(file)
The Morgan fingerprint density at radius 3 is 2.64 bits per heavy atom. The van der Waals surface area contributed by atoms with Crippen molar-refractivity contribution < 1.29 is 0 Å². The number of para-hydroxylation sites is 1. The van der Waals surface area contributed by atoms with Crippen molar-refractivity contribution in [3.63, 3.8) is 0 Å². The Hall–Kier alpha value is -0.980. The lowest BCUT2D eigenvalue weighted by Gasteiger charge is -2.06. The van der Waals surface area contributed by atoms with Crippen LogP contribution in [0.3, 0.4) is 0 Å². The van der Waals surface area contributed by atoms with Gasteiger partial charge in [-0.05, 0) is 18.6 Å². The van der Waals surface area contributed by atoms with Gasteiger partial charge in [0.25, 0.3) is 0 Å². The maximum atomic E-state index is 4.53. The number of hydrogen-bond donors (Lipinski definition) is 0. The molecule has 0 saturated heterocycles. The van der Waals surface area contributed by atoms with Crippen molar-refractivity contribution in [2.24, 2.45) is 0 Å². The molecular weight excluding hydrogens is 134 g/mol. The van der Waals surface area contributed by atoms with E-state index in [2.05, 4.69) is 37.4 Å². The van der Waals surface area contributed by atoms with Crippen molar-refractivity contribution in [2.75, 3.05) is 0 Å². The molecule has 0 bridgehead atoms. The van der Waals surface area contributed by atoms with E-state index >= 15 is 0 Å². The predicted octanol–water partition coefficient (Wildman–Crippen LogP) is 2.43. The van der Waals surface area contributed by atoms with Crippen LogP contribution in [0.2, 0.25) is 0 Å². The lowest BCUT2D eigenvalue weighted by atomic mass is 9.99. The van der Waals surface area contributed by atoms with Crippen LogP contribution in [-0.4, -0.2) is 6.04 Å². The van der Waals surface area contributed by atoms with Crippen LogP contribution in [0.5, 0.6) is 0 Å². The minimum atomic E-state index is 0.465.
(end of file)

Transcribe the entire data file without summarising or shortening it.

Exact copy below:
The Morgan fingerprint density at radius 3 is 2.64 bits per heavy atom. The van der Waals surface area contributed by atoms with Crippen molar-refractivity contribution < 1.29 is 0 Å². The number of para-hydroxylation sites is 1. The van der Waals surface area contributed by atoms with Crippen molar-refractivity contribution in [3.63, 3.8) is 0 Å². The Hall–Kier alpha value is -0.980. The lowest BCUT2D eigenvalue weighted by Gasteiger charge is -2.06. The van der Waals surface area contributed by atoms with Crippen LogP contribution in [0.3, 0.4) is 0 Å². The van der Waals surface area contributed by atoms with Gasteiger partial charge in [-0.05, 0) is 18.6 Å². The van der Waals surface area contributed by atoms with Gasteiger partial charge in [0.25, 0.3) is 0 Å². The maximum atomic E-state index is 4.53. The number of hydrogen-bond donors (Lipinski definition) is 0. The molecule has 0 saturated heterocycles. The van der Waals surface area contributed by atoms with Crippen molar-refractivity contribution in [2.24, 2.45) is 0 Å². The molecular weight excluding hydrogens is 134 g/mol. The van der Waals surface area contributed by atoms with E-state index in [2.05, 4.69) is 37.4 Å². The van der Waals surface area contributed by atoms with Crippen molar-refractivity contribution in [2.75, 3.05) is 0 Å². The molecule has 0 bridgehead atoms. The van der Waals surface area contributed by atoms with E-state index >= 15 is 0 Å². The predicted octanol–water partition coefficient (Wildman–Crippen LogP) is 2.43. The van der Waals surface area contributed by atoms with Crippen LogP contribution in [0.2, 0.25) is 0 Å². The lowest BCUT2D eigenvalue weighted by atomic mass is 9.99. The van der Waals surface area contributed by atoms with Crippen LogP contribution in [-0.4, -0.2) is 6.04 Å². The van der Waals surface area contributed by atoms with Crippen LogP contribution in [0.5, 0.6) is 0 Å². The minimum atomic E-state index is 0.465.